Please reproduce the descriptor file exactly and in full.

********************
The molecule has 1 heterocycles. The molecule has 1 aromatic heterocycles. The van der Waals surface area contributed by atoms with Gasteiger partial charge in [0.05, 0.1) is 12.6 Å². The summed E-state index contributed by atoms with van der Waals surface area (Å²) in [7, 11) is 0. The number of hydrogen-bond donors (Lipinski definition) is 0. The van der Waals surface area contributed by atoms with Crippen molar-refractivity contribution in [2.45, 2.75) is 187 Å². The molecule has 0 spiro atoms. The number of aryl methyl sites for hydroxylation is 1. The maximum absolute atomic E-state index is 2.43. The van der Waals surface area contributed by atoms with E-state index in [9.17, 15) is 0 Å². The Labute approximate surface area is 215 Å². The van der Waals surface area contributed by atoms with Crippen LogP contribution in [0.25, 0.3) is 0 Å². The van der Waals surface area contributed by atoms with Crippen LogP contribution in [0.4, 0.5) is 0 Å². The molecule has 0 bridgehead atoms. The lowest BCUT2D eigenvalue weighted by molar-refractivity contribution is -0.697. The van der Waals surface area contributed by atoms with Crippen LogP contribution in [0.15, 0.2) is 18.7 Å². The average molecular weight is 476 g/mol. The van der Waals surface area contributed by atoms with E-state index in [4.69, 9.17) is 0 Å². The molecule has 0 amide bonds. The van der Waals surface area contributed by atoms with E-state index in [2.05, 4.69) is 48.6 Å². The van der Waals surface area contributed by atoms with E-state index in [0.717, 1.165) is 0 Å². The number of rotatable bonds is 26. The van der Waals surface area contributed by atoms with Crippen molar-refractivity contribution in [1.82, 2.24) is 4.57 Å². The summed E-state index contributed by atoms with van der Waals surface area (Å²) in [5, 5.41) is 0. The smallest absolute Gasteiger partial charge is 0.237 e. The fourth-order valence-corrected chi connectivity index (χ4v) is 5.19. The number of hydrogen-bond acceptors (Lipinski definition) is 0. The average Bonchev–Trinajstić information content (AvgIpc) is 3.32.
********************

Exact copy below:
The molecule has 1 heterocycles. The molecule has 1 aromatic heterocycles. The van der Waals surface area contributed by atoms with Gasteiger partial charge in [0.05, 0.1) is 12.6 Å². The summed E-state index contributed by atoms with van der Waals surface area (Å²) in [7, 11) is 0. The number of hydrogen-bond donors (Lipinski definition) is 0. The van der Waals surface area contributed by atoms with Crippen molar-refractivity contribution in [2.45, 2.75) is 187 Å². The molecule has 0 spiro atoms. The number of aryl methyl sites for hydroxylation is 1. The maximum absolute atomic E-state index is 2.43. The van der Waals surface area contributed by atoms with E-state index in [9.17, 15) is 0 Å². The Labute approximate surface area is 215 Å². The van der Waals surface area contributed by atoms with Crippen LogP contribution in [0.25, 0.3) is 0 Å². The van der Waals surface area contributed by atoms with Crippen LogP contribution in [0.4, 0.5) is 0 Å². The molecule has 0 bridgehead atoms. The lowest BCUT2D eigenvalue weighted by molar-refractivity contribution is -0.697. The van der Waals surface area contributed by atoms with Crippen LogP contribution in [0.15, 0.2) is 18.7 Å². The average molecular weight is 476 g/mol. The van der Waals surface area contributed by atoms with E-state index in [4.69, 9.17) is 0 Å². The molecule has 0 amide bonds. The van der Waals surface area contributed by atoms with E-state index in [2.05, 4.69) is 48.6 Å². The van der Waals surface area contributed by atoms with E-state index in [0.717, 1.165) is 0 Å². The number of rotatable bonds is 26. The van der Waals surface area contributed by atoms with Crippen molar-refractivity contribution in [1.82, 2.24) is 4.57 Å². The summed E-state index contributed by atoms with van der Waals surface area (Å²) in [5, 5.41) is 0. The smallest absolute Gasteiger partial charge is 0.237 e. The fourth-order valence-corrected chi connectivity index (χ4v) is 5.19. The number of hydrogen-bond acceptors (Lipinski definition) is 0. The average Bonchev–Trinajstić information content (AvgIpc) is 3.32.